Class of 2020: Tatum Arnold, Isabella Bailey, Phoebe Bates, Anna Bouwens, Brendan Briggs, McKenna Briggs, Adria Brown, Benjamin Cepulo, Sami Chamberlain, Alycia Divelbliss, Jenna Duffy, Hannah Fisher, Cherylanne Garrett, Lynzee Havert, Emma Healy, Stephen Hughes, Matthew Hutteman, Felecity Hyde, Julia Kellogg, Lilah Kwiatkowski, Evelyn LoTempio, Lauren MacTaggart, McKinley Miller, Leanna Murray, Kamryn Reyome, Nadia Rothpearl, Connor Simizon, Olivia Smith, Deborah Szarek, Emily Tang, Madeline Tulloch, Elana Verbridge-Day, Daniel Wersinger, Kayla Williams and Makenna Williamson.
Roote said he asked teachers what qualities exemplify students who would be honored at the Academic Excellence dinner. Answers included well organized; pay attention to details; stay organized with a planner or phone; seek assistance; ask questions immediately; are good participants in class; outgoing; go above and beyond; have a personal network; are risk takers; positive leaders; very driven; have great personalities; are funny and upbeat; are soft spoken; kids look up to them; are determined; detail-oriented; thoughtful; inquisitive; ask questions; work well with others; committed to the academic program; constantly questioning; do their own research; their work is polished and pristine; have a great work ethic; very nice; get along with others; ask intelligent, insightful questions; self-motivated; work well beyond regular requirements; strong self-advocates; take advanced classes; and are respectful.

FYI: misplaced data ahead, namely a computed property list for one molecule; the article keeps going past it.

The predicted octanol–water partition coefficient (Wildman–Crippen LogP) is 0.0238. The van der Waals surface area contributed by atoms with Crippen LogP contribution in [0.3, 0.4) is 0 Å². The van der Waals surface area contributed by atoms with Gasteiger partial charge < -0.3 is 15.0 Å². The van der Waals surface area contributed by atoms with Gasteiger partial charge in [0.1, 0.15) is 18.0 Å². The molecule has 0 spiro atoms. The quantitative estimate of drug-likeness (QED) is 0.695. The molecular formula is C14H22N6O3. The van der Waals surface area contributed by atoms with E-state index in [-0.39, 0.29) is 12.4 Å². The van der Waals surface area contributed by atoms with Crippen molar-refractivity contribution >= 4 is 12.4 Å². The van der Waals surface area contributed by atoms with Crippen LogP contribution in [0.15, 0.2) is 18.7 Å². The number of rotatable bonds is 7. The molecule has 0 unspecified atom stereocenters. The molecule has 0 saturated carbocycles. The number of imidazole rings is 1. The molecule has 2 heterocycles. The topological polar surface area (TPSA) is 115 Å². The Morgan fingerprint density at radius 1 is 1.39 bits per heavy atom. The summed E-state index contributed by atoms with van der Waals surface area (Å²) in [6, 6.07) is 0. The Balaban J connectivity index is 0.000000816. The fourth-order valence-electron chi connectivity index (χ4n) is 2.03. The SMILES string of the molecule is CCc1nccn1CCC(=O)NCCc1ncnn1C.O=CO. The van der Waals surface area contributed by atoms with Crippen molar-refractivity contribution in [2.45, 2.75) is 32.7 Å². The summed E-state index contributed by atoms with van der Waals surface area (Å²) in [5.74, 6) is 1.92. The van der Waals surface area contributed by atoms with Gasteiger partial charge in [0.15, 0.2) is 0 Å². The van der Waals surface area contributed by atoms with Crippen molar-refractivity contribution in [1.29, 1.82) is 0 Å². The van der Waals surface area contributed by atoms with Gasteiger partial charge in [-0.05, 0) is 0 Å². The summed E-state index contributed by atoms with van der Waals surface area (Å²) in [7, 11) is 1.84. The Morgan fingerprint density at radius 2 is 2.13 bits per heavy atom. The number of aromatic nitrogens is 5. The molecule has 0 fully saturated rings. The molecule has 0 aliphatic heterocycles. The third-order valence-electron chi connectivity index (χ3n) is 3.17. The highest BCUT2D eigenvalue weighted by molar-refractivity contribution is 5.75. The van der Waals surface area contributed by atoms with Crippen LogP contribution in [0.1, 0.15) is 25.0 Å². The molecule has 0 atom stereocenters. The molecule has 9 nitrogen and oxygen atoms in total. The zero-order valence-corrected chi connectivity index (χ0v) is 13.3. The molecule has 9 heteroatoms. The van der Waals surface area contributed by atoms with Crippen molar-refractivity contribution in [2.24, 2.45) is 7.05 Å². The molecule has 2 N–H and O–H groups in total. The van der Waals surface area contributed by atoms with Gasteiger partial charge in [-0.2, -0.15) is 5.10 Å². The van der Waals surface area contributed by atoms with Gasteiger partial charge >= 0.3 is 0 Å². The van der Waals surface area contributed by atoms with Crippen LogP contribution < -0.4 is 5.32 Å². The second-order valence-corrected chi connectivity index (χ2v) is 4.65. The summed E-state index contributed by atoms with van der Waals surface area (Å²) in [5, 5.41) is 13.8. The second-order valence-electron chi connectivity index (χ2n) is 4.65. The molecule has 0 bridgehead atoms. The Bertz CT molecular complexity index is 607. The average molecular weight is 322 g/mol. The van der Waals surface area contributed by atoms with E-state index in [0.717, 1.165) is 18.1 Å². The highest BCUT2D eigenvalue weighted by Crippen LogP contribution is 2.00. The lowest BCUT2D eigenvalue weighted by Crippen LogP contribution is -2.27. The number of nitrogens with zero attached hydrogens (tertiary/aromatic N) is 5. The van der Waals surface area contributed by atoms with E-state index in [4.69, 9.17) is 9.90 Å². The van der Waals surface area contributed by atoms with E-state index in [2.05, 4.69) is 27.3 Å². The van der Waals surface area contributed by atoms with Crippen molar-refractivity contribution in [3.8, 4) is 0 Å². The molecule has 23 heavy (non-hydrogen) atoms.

“After spending an hour or so in my role as Peter Parker, scratching down all those thoughts on the different sides of a manila folder, I returned to my office to type them into my speech,” Roote said. “Two things really caught my attention as I typed. The first was an addition, and the second was an omission.
“The addition to the list that caught my eyes was shared by three teachers. Their thinking was consistent with the idea that students are focused on their network. Since there are not a ton of scholarly articles out there on the key attributes of good networking among high school students, I have adapted a bit of wisdom from a couple of articles published for the business world. Both articles claim to help us get projects done with more confidence and less stress.
“Here are a few things to keep in mind. Your network can be vital to your success. A strong and expansive network gives you insight. Consider your network your circle of trust. A successful network must be balanced, meaning you should give as much as you take. If you ask for someone’s help or use someone for your gain, make sure you are ready to give back when called upon. This requires trust from both parties, so link yourself with people whose reputation and ethics you believe in. Chances are good they feel the same way about you.